Birth is a mysterious and powerful experience that inspires awe
and anticipation, but is also ridden with anxiety. Earlier societies
responded to the risks and wonders of childbirth with a wide variety
of customs aimed at increasing human control of the situation to
the extent possible and protecting the mother and child from harm.
In many cases, Jews adopted and adapted customs borrowed from their
neighbors and gave them specifically Jewish contents and emphasis.
Methods for Reducing the Pain of Childbirth
problem of relieving the pains of childbirth found many solutions. In
medieval Europe, besides the purely magical treatments, there were many
folk remedies of a dubious character, e.g. the suggestion that the woman
be fed mother's milk, the idea probably being that it may transmit to
her another woman's success in surmounting the ordeal. Several prescriptions
suggest primitive attempts at anesthesia; one such requires that a strong
frankincense be burned before the parturient woman (but it must be in
a "new clay bowl"); another that she inhale the smoke of burning
felt. The effect of this last, however, is thus naively described: "The
woman will sneeze and expel her infant!"
During difficult labor, Ashkenazi Jews would sometimes put a Torah binder
around the belly of the woman, or put the keys to the synagogue in her
Folk Methods for Protecting the Baby After Birth
Placing the circumcision knife under the pillow of the mother the night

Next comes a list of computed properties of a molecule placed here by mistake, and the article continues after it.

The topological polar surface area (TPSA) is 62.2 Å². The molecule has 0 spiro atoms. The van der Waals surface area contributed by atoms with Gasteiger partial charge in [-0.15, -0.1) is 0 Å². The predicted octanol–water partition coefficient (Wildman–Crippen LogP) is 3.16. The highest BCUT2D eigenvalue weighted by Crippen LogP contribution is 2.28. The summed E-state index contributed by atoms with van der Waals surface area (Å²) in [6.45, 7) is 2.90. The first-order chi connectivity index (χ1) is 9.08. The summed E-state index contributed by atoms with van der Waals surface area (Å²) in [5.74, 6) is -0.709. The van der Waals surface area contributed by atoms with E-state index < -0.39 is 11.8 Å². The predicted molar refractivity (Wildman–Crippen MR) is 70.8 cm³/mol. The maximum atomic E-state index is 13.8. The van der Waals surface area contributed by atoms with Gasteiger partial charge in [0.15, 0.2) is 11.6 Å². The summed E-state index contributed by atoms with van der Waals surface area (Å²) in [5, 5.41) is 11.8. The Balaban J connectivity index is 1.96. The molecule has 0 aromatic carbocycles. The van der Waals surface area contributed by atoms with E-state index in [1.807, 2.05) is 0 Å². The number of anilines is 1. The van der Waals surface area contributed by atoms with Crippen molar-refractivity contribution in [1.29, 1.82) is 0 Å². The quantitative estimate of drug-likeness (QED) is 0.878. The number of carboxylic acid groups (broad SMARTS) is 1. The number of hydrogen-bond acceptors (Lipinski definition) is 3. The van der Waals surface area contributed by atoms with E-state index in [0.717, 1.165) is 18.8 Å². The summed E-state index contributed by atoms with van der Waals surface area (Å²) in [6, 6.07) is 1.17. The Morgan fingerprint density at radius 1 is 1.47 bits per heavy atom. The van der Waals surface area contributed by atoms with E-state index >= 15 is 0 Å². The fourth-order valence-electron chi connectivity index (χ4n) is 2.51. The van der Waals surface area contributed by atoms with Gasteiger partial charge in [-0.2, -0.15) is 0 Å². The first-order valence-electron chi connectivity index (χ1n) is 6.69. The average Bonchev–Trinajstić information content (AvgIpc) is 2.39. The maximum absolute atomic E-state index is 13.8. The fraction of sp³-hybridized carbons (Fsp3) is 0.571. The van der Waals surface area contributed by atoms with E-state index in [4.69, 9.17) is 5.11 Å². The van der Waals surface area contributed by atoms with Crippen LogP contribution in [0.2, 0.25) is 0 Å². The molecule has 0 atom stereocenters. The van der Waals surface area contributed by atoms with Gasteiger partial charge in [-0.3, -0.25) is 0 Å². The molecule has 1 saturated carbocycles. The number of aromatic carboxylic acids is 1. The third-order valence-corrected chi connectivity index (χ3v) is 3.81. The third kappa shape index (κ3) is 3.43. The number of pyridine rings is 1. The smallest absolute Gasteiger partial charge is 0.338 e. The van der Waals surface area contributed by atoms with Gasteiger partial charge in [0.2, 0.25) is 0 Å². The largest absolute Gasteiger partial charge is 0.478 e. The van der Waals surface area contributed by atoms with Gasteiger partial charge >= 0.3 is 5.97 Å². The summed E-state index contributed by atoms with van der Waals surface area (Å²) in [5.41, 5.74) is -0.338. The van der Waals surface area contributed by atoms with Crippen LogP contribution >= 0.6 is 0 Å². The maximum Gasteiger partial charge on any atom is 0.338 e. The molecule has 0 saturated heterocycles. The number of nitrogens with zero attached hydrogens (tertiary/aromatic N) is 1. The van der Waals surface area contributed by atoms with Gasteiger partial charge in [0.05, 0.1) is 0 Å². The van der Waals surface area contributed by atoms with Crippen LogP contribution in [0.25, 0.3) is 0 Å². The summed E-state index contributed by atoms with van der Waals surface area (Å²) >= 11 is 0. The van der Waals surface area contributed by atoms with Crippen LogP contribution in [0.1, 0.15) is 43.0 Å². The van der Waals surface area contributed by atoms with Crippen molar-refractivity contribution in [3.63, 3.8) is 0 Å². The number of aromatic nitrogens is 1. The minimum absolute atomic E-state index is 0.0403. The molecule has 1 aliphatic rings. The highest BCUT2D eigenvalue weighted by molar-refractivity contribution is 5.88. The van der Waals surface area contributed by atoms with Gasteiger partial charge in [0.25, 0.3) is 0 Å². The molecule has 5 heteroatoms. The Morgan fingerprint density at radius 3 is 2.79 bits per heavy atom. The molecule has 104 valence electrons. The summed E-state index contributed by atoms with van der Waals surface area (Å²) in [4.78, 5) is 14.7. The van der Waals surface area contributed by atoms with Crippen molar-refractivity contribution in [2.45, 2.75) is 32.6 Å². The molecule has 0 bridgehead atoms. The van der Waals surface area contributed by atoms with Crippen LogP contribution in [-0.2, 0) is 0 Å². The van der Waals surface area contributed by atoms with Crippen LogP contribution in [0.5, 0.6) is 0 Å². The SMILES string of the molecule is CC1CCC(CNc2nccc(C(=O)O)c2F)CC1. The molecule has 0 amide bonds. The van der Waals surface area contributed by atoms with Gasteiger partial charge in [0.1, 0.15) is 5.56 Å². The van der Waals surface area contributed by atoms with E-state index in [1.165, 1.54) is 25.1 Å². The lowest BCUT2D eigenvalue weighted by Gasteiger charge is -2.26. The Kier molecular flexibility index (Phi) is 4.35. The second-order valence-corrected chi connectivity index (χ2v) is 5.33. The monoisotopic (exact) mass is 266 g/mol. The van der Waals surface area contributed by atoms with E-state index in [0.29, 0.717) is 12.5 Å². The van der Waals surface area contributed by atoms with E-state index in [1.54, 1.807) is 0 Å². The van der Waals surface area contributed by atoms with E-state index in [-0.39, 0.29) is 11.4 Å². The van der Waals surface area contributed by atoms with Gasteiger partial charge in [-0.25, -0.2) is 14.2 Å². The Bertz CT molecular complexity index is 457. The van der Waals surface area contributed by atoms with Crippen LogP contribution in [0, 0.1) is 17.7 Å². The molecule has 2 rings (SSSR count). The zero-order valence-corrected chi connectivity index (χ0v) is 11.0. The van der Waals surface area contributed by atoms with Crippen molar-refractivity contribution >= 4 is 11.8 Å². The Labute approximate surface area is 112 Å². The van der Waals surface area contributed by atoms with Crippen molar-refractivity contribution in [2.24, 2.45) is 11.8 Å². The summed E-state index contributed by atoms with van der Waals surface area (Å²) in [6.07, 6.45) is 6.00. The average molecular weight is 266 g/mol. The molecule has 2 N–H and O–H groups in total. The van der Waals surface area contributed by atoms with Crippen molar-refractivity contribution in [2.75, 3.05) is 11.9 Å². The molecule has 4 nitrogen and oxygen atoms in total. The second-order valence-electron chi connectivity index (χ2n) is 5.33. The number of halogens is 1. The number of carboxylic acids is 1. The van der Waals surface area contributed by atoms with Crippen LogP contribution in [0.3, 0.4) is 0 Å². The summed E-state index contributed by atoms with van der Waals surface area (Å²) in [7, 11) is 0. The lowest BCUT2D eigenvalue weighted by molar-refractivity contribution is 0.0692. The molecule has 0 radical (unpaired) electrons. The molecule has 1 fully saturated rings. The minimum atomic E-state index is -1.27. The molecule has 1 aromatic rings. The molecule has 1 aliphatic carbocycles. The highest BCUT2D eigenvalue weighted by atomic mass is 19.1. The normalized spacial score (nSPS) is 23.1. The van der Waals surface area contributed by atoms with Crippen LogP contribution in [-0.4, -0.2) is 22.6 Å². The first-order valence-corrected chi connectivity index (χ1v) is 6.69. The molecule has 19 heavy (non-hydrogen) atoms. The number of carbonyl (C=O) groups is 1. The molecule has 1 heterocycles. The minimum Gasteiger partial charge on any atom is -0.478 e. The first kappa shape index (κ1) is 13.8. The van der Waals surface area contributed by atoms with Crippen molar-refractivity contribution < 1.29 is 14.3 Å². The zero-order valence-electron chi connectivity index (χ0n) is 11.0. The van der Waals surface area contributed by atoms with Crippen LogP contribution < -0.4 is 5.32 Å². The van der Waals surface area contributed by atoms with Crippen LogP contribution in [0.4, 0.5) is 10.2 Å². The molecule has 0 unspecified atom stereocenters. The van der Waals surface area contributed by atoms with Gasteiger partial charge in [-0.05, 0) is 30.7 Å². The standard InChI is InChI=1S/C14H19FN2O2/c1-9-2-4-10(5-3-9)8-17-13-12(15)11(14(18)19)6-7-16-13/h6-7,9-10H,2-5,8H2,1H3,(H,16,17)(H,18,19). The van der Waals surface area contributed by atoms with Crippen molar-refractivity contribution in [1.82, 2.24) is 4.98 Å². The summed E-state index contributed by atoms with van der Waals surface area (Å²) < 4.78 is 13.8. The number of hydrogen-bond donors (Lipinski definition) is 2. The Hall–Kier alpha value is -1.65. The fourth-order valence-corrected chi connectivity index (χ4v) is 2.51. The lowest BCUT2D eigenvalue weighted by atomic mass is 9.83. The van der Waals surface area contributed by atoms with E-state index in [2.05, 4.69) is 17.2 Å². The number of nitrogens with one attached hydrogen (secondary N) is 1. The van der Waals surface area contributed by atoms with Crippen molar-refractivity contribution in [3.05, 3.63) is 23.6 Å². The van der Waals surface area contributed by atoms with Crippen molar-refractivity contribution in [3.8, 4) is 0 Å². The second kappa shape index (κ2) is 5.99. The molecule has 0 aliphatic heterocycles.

before the Brit, to protect her from demons. Follows similar customs
in other cultures where weapons of iron are kept near newborns.
Amulets to ward off evil spirits are used in many traditions, but Jewish
amulets contain verse from Psalms, especially the verse, "The sun
shall not smite thee by day, neither the moon by night." (Psalm 21:6).
The custom of not announcing a child's name until the circumcision or
naming ceremony comes from the Talmudic concept that the baby is not entirely
viable until the eighth day.
Garlic and red ribbons were placed on the baby's crib to protect it from
the evil eye, or demons. Lilith, one such demon, is specifically suspected
of stealing small children for herself, since, as legend has it, she is
forever bitter about her own inability to bear children.
Yemenite Jews place sweets under the bed of the new mother to occupy the
evil spirits and to draw attention away from the baby.
In ancient Israel, it was customary to plant a tree for the new baby.
Even today, anxiety informs behavior during pregnancy. One woman confessed
that she responded to any and all charity solicitations during her pregnancies.
"That's the time when you really can't fool around," she said.
Joshua Trachtenberg, Jewish Magic and Superstition:
A Study in Folk Religion (New York: Behrman's Jewish Book House,
Inc., 1939 paperback edition published by Atheneum and reprinted
by arrangement with the Jewish Publications Society of America,
1974), p. 188. [back]
Rabbi Douglas Weber and Jessica Brodsky Weber, The
Jewish Baby Handbook: A guide for expectant parents,) New York:
Behrman House, 1990), p. 12. [Back]
ibid. pp. 12-13. [back]